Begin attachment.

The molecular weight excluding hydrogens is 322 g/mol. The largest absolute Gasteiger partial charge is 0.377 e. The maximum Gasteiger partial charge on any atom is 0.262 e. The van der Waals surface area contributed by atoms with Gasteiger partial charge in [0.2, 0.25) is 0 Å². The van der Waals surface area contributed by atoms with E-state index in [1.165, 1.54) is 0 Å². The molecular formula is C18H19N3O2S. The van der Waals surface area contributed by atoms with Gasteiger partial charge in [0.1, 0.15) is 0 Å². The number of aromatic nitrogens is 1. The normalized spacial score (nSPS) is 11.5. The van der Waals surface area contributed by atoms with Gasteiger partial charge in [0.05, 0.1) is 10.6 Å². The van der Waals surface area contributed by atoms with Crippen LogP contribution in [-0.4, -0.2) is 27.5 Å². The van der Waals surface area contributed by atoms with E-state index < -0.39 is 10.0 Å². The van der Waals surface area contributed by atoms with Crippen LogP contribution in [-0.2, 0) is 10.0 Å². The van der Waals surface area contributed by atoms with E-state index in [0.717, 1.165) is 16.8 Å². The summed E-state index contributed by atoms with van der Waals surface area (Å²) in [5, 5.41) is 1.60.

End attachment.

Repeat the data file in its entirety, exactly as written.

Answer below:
The molecular weight excluding hydrogens is 322 g/mol. The largest absolute Gasteiger partial charge is 0.377 e. The maximum Gasteiger partial charge on any atom is 0.262 e. The van der Waals surface area contributed by atoms with Gasteiger partial charge in [0.2, 0.25) is 0 Å². The van der Waals surface area contributed by atoms with E-state index in [1.165, 1.54) is 0 Å². The molecular formula is C18H19N3O2S. The van der Waals surface area contributed by atoms with Gasteiger partial charge in [0.1, 0.15) is 0 Å². The number of aromatic nitrogens is 1. The normalized spacial score (nSPS) is 11.5. The van der Waals surface area contributed by atoms with Gasteiger partial charge in [0.05, 0.1) is 10.6 Å². The van der Waals surface area contributed by atoms with Crippen LogP contribution in [-0.4, -0.2) is 27.5 Å². The van der Waals surface area contributed by atoms with E-state index < -0.39 is 10.0 Å². The van der Waals surface area contributed by atoms with Crippen LogP contribution in [-0.2, 0) is 10.0 Å². The van der Waals surface area contributed by atoms with E-state index in [0.717, 1.165) is 16.8 Å². The summed E-state index contributed by atoms with van der Waals surface area (Å²) in [5, 5.41) is 1.60.